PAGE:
“If you’re a fisherman living in Ontario province bordering Lake Superior, there’s a good chance you know what a coaster is, otherwise, you’ll probably think it’s the thing your mother makes you put under your glass of iced tea.” says famed Colorado-based fly fishing writer John Gierach.
On one hand, he’s right: Anglers in the region know coasters are fat, bright brook trout that live on the bounty of Lake Superior’s coastal waters for part of the year before heading to spawn in the tributaries, where they dwarf the year-round stream fish. On the other hand, the question of just what a coaster is still has fish biologists hard at work.
One of those scientists is Rob McLaughlin, an associate professor in the Toronto’s Guelph University’s Department of Integrative Biology in Ontario. Sure, some anglers might be satisfied with the mystique around an enterprising stream brook trout getting the nerve to move out to the big lake. But McLaughlin and his colleagues are after hard data on when coasters are migrating and what drives some individuals to do so while others are content to stick to one habitat or the other.
“I’ll be honest: We’ve sometimes felt that people didn’t want us research them because we might interfere with the lore,” McLaughlin said.
But scientists and managers need to learn more about coasters if they’re going to restore the flagging populations of these fish. Overfishing and habitat loss have wiped them out of the majority of their range, leaving a just few token populations left on either side of the border. An effort to list them as an endangered species in the U.S. failed in part because the U.S. Fish and Wildlife Service said there wasn’t enough to distinguish coasters from the region’s broader brook trout population, which is doing just fine.
That makes figuring out what makes a stream-born brook trout go coastal an important research question. McLaughlin’s recent work on that issue has involved crossing stream-resident and migratory brook trout and keeping a very close eye on their offspring in the lab. The idea was that observed differences in behavior (for example, whether a fish in an empty chamber moves or stays put) might be linked to a migratory or stream-resident parentage. That would hint at genetic difference in coasters, suggesting managers could raise more brook trout with coaster genes in hatcheries and let them loose in streams that formerly supported them.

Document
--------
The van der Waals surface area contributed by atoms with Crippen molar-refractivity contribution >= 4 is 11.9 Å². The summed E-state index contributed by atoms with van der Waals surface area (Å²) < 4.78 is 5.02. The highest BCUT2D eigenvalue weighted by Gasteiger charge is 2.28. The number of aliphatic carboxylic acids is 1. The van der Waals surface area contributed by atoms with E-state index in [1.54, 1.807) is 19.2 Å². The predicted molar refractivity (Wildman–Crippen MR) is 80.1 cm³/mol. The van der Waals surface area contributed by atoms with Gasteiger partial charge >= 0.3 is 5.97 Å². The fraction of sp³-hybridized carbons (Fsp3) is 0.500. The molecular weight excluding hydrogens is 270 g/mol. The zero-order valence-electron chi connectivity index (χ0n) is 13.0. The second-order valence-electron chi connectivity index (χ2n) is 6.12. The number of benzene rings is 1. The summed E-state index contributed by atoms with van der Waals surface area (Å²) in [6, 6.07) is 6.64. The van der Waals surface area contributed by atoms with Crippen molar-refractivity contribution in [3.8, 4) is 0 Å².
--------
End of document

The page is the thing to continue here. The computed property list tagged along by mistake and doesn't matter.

But McLaughlin said they haven’t really seen any link between what the kids are doing in the lab and what the parents are doing in the real world, undermining the idea of a separate set of genetics. That suggests the trigger may be environmental, that something going on in the streams pushes the coasters out.
So what’s happening in the environment? McLaughlin and his research group turned to computer simulations to come up with a plausible-yet-unconfirmed explanation. When big female coasters come in from the lake to spawn in the tributaries, they’re carrying a lot of eggs that turn into a lot of baby brook trout. If the streams don’t have enough food to go around, the competition will drive some of those brook trout out into Lake Superior, where they adopt the better-eating coaster lifestyle. The flip side of that is if competition drops below a certain threshold (say, if fewer spawners return or a river beings producing more food), “the population collapses into just a purely tributary-resident population,” McLaughlin said.
And that’s no fun, especially for anglers who travel to the area to fish for a class of brook trout that — here comes the lore again — supposedly produced the species’ world record in Ontario’s Nipigon River. The compelling mythos around these big, secretive brook trout would likely play a role in an effort to build an economy around a recreational coaster fishery. But scientists are going to have to continuing uncovering the coaster’s secrets if that fishery is ever going to return.
“If we’re going to try to restore the migratory form out in the lake for a recreational catch-and-release fishery,” McLaughlin said, “how are we going to do that if we don’t understand what they are and the mechanisms that lead to their existence?”